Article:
Do yourself a favor and map out the necessary steps for your writing project. And make sure to break it up into goals that are SMART: specific, measurable, attractive, realistic and time framed. Once you do this, estimate how long each of these steps may take. Trust us, we know academics, so you’re probably going to underestimate how long things actually take. As a result, we suggest that you multiply your estimated time by 2.5 to give you plenty of breathing room. For example, if you think writing a literature review is going to take two weeks, give yourself five weeks to write it. Don’t implement a set of expectations that will further dampen your morale and momentum. Over time, modest goals lead to big gains. We promise!

Please remember, too, that every step in the process also has an emotional component. We love some parts of a writing project and avoid others like the plague. Other times, writing can drain us emotionally because of the topic we are writing about. It’s important to know which sections of the writing project take us longer so we can relax our expectations.

For example, the current book project of one of us, Anthony, focuses on LGBTQ children of immigrants. One thing he realized in the middle of his writing process was that writing about experiences of young queer people growing up was challenging because of the incredible hardships they faced. Given his topic, it was easy to get emotionally overwhelmed by his data, so he decided to give himself a day or two to decompress whenever he encountered an interview that was especially difficult to hear.

Ask for what you need. In our experiences coaching faculty members, time is one of their most commonly cited needs. All faculty members are juggling multiple obligations in their jobs -- from teaching to service to other writing projects -- and yet they are often overambitious about when they think they can meet a deadline. They underestimate how long a task will take, and then when the deadline approaches, they panic and become avoidant.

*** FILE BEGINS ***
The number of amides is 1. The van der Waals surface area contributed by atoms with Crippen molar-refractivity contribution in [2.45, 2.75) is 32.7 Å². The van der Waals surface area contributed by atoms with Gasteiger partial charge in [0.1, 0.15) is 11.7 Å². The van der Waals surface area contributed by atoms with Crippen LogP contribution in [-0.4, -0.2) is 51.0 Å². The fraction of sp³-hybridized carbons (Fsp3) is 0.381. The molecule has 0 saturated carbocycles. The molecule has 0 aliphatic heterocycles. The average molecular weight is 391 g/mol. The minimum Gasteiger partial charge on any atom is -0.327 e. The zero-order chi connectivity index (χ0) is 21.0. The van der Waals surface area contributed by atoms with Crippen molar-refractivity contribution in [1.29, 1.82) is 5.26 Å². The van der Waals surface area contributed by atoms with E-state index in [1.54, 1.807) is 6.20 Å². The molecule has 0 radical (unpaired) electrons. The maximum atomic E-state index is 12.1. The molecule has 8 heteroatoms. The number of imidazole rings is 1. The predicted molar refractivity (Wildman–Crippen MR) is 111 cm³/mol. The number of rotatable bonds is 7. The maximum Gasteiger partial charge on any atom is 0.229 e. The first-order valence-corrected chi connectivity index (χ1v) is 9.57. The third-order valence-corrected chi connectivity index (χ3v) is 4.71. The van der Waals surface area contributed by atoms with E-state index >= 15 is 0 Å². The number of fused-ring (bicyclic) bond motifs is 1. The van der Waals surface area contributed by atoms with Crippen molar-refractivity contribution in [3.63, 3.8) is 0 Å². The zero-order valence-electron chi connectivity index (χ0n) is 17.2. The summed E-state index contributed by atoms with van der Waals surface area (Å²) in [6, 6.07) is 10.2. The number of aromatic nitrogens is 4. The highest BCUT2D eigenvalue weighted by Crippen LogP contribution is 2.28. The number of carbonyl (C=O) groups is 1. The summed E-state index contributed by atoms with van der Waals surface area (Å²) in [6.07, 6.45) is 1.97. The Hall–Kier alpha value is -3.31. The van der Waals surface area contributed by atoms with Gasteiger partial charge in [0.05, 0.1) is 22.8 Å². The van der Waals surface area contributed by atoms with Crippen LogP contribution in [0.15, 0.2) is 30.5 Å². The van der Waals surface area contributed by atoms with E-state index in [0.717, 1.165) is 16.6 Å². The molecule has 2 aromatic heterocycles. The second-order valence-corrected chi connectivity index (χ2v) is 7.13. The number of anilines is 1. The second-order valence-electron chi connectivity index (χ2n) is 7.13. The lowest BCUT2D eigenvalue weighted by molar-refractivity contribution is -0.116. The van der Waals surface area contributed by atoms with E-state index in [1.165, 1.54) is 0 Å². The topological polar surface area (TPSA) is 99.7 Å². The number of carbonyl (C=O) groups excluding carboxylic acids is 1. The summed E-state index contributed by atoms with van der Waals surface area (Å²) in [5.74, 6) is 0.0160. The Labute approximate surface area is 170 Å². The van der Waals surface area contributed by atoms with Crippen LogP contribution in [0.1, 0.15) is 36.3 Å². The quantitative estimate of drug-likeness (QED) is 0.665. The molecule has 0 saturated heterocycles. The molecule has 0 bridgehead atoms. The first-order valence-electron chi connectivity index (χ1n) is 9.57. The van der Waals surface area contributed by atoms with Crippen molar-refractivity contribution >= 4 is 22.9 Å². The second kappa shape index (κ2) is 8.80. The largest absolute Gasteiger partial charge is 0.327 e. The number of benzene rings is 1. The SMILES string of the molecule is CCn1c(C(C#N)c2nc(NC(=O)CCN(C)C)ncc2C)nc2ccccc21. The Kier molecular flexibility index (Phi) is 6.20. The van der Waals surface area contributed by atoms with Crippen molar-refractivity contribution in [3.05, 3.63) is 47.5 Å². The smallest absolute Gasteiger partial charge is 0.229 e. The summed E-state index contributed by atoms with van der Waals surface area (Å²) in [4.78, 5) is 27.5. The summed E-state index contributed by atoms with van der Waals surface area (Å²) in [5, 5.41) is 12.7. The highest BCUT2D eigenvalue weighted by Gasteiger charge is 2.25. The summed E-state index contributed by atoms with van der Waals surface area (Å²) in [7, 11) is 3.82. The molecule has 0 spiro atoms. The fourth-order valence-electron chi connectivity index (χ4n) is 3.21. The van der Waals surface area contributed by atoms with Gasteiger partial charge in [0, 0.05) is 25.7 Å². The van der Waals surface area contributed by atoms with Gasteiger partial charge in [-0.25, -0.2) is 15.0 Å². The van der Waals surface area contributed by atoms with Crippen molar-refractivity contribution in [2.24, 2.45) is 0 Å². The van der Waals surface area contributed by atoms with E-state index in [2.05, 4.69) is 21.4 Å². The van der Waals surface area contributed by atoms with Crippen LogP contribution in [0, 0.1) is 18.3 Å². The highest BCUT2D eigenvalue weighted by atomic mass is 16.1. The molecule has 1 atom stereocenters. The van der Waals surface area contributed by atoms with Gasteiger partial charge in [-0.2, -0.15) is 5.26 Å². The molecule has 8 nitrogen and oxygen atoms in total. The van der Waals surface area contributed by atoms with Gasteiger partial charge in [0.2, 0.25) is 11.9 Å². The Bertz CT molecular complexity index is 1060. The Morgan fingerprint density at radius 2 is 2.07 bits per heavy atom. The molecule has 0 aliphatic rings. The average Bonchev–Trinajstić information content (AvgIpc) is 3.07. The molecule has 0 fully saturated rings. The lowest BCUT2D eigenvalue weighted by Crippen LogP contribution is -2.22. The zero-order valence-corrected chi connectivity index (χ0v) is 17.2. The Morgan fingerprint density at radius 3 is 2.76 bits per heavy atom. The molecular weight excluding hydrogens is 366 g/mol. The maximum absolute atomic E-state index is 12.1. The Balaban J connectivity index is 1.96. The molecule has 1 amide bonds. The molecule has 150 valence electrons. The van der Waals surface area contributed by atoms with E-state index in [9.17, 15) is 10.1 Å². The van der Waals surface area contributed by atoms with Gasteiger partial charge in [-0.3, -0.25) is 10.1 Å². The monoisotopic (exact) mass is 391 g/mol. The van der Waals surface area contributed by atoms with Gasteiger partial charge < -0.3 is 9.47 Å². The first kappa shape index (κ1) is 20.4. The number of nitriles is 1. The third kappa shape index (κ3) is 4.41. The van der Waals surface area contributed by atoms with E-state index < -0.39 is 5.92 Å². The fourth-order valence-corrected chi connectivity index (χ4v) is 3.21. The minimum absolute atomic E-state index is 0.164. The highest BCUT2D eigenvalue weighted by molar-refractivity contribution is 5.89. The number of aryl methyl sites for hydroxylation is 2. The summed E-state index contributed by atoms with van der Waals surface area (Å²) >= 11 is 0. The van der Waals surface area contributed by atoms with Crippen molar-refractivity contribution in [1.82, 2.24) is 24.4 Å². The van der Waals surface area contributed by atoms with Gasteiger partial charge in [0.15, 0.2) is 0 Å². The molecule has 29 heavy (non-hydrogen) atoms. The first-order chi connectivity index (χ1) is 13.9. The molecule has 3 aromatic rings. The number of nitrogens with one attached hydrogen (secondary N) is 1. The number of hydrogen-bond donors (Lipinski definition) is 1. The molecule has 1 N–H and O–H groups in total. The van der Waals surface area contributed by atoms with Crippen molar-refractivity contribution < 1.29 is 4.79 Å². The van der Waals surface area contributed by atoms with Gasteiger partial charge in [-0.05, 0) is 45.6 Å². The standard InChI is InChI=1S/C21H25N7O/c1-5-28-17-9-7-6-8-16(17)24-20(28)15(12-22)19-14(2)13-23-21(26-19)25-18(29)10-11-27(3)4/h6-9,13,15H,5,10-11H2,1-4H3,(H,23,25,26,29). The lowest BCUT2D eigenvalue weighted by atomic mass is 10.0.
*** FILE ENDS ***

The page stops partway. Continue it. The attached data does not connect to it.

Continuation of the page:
We can’t tell you how many faculty members we’ve encountered who have spoken about collaborators going MIA. We also met faculty who have admitted to us that they are avoiding their collaborators’ emails regarding a deadline because they don’t want to disappoint them.

Instead of being avoidant, we want to encourage you to get clear about what you need. If you have a tight deadline, see if you can negotiate with your collaborator for an extra few weeks. If the deadline is firm, then consider finding outside assistance, like a research assistant or a professional editor, to help you get unstuck. In other words, ask yourself: What resources do I need to move my writing project forward?

Because he’s done an inventory of his writing process, Anthony is aware that the hardest part of writing an article or book chapter occurs at the front end. So whenever he is beginning a new writing project, he intentionally schedules a one-hour conversation with a trusted colleague. He then inarticulately vomits out all the ideas he has for the project to his friend. Over the course of that hour, the two together figure out the main argument of Anthony’s piece and then do a bit of storyboarding or outlining to catalyze some momentum. Whenever Anthony becomes resistant to writing, he calls on his friend to help him. Your process may be different, but the point is to get to know where you predictably get stuck and what resources you need to get unstuck.

Create meaningful accountability structures. As campus workshop facilitators, we have the privilege to meet with faculty members all around the country to talk about the challenges they face when trying to get their writing done. Anthony often presents the following scenario to those who attend the workshop.